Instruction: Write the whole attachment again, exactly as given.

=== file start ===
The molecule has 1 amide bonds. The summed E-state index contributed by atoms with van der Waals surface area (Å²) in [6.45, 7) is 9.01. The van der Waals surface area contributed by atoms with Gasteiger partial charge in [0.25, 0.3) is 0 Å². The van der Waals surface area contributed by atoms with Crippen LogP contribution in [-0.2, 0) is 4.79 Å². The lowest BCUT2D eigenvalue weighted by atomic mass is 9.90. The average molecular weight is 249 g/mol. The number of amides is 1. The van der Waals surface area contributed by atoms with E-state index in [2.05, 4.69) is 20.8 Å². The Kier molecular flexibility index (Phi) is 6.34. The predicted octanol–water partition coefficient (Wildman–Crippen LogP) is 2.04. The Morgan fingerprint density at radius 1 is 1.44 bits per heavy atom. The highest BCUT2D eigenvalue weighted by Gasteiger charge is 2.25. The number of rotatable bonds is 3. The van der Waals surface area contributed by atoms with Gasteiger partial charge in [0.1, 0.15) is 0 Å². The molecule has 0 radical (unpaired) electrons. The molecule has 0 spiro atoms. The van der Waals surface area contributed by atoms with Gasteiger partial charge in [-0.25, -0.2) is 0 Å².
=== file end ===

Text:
The molecule has 1 amide bonds. The summed E-state index contributed by atoms with van der Waals surface area (Å²) in [6.45, 7) is 9.01. The van der Waals surface area contributed by atoms with Gasteiger partial charge in [0.25, 0.3) is 0 Å². The van der Waals surface area contributed by atoms with Crippen LogP contribution in [-0.2, 0) is 4.79 Å². The lowest BCUT2D eigenvalue weighted by atomic mass is 9.90. The average molecular weight is 249 g/mol. The number of amides is 1. The van der Waals surface area contributed by atoms with E-state index in [2.05, 4.69) is 20.8 Å². The Kier molecular flexibility index (Phi) is 6.34. The predicted octanol–water partition coefficient (Wildman–Crippen LogP) is 2.04. The Morgan fingerprint density at radius 1 is 1.44 bits per heavy atom. The highest BCUT2D eigenvalue weighted by Gasteiger charge is 2.25. The number of rotatable bonds is 3. The van der Waals surface area contributed by atoms with Gasteiger partial charge in [0.1, 0.15) is 0 Å². The molecule has 0 radical (unpaired) electrons. The molecule has 0 spiro atoms. The van der Waals surface area contributed by atoms with Gasteiger partial charge in [-0.25, -0.2) is 0 Å².